Juneau residents who were here two years ago may remember how hot the summer was, with numerous long sunny days and gentle breezy evenings. We should be so lucky to have a little of that this year.
Sound off on the important issues at
One feature of the summer of 2004 that I pray we don't see again is the catastrophic fire that created the large hole that now lies in the heart of downtown at the corner of Front and Seward streets. I was in Anchorage when it happened, but I remember being struck upon my return how significantly the cityscape had been altered. The building burned down while it was undergoing some external reconstruction, and the loss is felt to this day. We're not used to having undeveloped parcels of property in the midst of our fair town.
One thing I wondered back then, and still ponder, is how the wonderful reconstruction of Seward Street could have proceeded without the staging space that occupied the empty lot. The new, wider sidewalks, the cobbled crossings, and the plant and streetlight fixtures are all great additions to downtown's ambiance. But still, the loss of a large business-filled structure is impossible to ignore. As reconstruction of the northern part of Seward Street nears completion, it bears remembering how much chaos accompanied the first phase of the project.
I lived on South Franklin Street two years ago and relished the tasty treats I'd carry home from the Dragon Inn (whose owners have successfully reopened in Lemon Creek, where the Singapore noodles are every bit as good as before). Other businesses have failed to re-emerge.
One recent re-addition to the downtown restaurant community is the small red structure housing the Mesa Grill. Trish Austin is the hard working businesswoman who made this happen. A 15-year Juneau resident, she ran an increasingly successful hamburger and hot dog stand in front of the Marine View Center for many years, and finally was able to open the Corner at the junction of Front and Seward streets. Anyone who knows our weather patterns can see why it was a delight to be able to move inside and serve diners. She had a growing clientele.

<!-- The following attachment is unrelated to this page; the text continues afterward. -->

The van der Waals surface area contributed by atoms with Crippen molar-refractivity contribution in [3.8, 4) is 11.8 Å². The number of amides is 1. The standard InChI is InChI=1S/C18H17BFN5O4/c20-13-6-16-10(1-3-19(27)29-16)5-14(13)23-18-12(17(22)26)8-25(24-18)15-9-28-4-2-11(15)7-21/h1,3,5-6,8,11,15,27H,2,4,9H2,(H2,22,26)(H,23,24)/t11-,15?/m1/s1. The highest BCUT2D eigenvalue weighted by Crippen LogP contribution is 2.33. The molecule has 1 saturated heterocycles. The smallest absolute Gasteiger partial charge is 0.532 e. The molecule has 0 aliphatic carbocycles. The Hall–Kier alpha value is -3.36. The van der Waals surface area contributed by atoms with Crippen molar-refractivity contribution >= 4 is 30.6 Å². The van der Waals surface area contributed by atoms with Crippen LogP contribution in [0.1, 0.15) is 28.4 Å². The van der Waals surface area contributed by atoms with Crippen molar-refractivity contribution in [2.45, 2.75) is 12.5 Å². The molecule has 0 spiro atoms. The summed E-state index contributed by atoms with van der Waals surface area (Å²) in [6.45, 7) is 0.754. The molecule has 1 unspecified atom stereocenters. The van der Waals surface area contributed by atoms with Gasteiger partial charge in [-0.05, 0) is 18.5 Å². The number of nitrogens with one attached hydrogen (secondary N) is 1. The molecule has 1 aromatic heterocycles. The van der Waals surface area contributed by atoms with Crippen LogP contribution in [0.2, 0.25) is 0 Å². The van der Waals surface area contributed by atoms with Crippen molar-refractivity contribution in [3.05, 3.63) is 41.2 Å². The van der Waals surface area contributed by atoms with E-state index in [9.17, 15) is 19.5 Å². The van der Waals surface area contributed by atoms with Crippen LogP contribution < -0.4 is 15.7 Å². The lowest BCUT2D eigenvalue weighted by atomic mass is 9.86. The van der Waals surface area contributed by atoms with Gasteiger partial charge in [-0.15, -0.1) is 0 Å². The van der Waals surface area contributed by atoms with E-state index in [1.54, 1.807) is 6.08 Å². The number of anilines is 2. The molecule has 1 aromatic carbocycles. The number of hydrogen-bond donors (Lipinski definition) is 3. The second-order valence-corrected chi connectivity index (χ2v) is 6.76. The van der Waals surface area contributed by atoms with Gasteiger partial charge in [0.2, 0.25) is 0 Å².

Subway was Trish's intimate neighbor in the corner space, and has also done an outstanding job of getting itself up and running again - just up Seward at the corner of Second Street. But Trish found a different way of getting on with life. She worked with the owner of the burnt-down building, and literally built herself a platform on which to operate. She is now the only business on the fire site, and she had to have the courage to re-invest all the insurance proceeds from the fire in a whole new business. She went to Costco and got a new grill, acquired all the necessary ingredients, ran countless other errands, and there she is - with teriyaki chicken on the grill for you. Trish is a great example of tenacity in the face of adversity.
Fires can do so much tragic damage, and in our safe and secure way of thinking about life, it's hard to be ready for setbacks of this enormity. The recent fire at Holy Trinity Church more than proves this point (but the community's response in helping the much-loved Theatre in the Rough proved that we can pull together). It is truly gratifying knowing that the people of Juneau can face such challenges and help each other.
I understand that the owner of the empty lot downtown is still figuring out what to do with the land. I imagine that affairs pertaining to the fire are not yet settled. But I applaud him for working to make a former tenant into his first new one. And I really tip my hat to Trish for exemplifying the spirit of entrepreneurship that underlies all successful businesses, and helping me feel that Juneau is alive and well.
Benjamin Brown is a lifelong Alaskan, an actor, attorney and bartender.